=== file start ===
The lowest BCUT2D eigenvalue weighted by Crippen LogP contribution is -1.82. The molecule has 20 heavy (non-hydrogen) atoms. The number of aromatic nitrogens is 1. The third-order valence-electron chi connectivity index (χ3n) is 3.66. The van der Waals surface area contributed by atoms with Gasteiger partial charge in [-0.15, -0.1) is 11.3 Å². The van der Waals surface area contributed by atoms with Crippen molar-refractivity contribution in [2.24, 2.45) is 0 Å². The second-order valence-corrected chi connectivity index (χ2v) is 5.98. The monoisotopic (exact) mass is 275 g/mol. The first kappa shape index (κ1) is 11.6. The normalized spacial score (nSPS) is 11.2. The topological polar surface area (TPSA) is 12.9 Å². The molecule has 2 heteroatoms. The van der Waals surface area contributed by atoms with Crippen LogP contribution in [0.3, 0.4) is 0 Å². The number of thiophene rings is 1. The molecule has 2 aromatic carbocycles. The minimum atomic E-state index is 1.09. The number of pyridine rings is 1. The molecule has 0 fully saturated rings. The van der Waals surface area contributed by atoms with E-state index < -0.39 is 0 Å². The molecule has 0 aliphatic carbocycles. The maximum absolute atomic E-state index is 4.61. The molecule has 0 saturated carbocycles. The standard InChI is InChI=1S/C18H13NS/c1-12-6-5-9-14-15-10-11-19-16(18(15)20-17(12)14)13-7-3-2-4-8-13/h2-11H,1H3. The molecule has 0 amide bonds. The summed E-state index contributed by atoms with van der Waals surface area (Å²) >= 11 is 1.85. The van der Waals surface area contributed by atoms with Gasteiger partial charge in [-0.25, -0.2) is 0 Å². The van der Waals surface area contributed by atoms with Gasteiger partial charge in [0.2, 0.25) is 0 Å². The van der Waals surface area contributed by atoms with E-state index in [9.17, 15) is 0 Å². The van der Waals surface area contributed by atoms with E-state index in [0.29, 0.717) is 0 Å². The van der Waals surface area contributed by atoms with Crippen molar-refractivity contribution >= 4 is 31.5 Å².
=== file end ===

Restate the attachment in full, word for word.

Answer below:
The lowest BCUT2D eigenvalue weighted by Crippen LogP contribution is -1.82. The molecule has 20 heavy (non-hydrogen) atoms. The number of aromatic nitrogens is 1. The third-order valence-electron chi connectivity index (χ3n) is 3.66. The van der Waals surface area contributed by atoms with Gasteiger partial charge in [-0.15, -0.1) is 11.3 Å². The van der Waals surface area contributed by atoms with Crippen molar-refractivity contribution in [2.24, 2.45) is 0 Å². The second-order valence-corrected chi connectivity index (χ2v) is 5.98. The monoisotopic (exact) mass is 275 g/mol. The first kappa shape index (κ1) is 11.6. The normalized spacial score (nSPS) is 11.2. The topological polar surface area (TPSA) is 12.9 Å². The molecule has 2 heteroatoms. The van der Waals surface area contributed by atoms with Crippen LogP contribution in [0.3, 0.4) is 0 Å². The number of thiophene rings is 1. The molecule has 2 aromatic carbocycles. The minimum atomic E-state index is 1.09. The number of pyridine rings is 1. The molecule has 0 fully saturated rings. The van der Waals surface area contributed by atoms with E-state index < -0.39 is 0 Å². The molecule has 0 aliphatic carbocycles. The maximum absolute atomic E-state index is 4.61. The molecule has 0 saturated carbocycles. The standard InChI is InChI=1S/C18H13NS/c1-12-6-5-9-14-15-10-11-19-16(18(15)20-17(12)14)13-7-3-2-4-8-13/h2-11H,1H3. The molecule has 0 amide bonds. The summed E-state index contributed by atoms with van der Waals surface area (Å²) >= 11 is 1.85. The van der Waals surface area contributed by atoms with Gasteiger partial charge in [-0.25, -0.2) is 0 Å². The van der Waals surface area contributed by atoms with Gasteiger partial charge in [0.2, 0.25) is 0 Å². The van der Waals surface area contributed by atoms with E-state index in [9.17, 15) is 0 Å². The van der Waals surface area contributed by atoms with E-state index in [0.29, 0.717) is 0 Å². The van der Waals surface area contributed by atoms with Crippen molar-refractivity contribution >= 4 is 31.5 Å².